Will universal health care lead to a physician shortage?

A recent survey asked physicians what they thought about the potential universal health care coverage.

The big conclusion is that almost 20 percent of the country’s physician workforce will stop practicing medicine if the United States were to adopt universal coverage.

Delving deeper into the study, you can see the differences split between specialist/generalist, partisan, and gender lines.

Essentially, there are two physician worldviews:

Further segmentation of LocumTenens.com’s physician survey respondents divides them into two distinct clusters – one skeptical about physicians’ ability to make a decent living under universal health care (44 percent of respondents) and the second more concerned about ensuring that people who need access to health care get it, so they tend to embrace universal health care (56% of responding physicians).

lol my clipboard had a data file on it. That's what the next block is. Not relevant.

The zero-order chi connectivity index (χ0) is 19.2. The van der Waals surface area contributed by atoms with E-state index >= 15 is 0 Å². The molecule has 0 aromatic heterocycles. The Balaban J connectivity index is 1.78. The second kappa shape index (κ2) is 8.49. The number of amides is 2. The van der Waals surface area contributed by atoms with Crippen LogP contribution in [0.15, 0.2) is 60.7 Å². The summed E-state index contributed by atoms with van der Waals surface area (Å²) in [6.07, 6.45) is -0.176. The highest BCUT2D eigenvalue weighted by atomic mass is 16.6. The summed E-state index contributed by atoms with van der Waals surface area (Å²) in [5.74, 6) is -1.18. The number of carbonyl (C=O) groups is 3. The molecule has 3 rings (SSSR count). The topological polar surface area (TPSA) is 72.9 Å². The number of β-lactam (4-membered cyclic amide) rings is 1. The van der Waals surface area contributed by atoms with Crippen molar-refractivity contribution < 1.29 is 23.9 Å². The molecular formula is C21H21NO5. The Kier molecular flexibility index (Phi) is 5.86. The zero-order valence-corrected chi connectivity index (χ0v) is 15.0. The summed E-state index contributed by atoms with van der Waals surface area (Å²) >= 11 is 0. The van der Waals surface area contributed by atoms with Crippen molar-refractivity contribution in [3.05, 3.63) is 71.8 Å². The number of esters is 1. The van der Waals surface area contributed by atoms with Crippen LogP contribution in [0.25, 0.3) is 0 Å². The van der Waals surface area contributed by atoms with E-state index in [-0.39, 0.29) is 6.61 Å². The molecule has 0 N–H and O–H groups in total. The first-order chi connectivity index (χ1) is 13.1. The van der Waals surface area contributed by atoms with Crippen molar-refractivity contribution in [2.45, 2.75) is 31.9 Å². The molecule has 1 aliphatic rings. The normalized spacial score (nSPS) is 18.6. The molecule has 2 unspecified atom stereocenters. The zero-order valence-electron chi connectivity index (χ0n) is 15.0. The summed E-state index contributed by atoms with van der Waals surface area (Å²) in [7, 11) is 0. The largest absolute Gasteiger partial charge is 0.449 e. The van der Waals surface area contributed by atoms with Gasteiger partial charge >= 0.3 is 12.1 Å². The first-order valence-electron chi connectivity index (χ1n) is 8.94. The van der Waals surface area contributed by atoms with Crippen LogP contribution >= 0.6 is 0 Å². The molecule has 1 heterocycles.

Those who support the “decent living” view tend to be men, Republican, and procedural specialists.

Those who “embrace universal healthcare” tend to be women, Democrat, and generalists.

And now you see why significant health reform will be very difficult to come to fruition with such polarizing views within the physician community.


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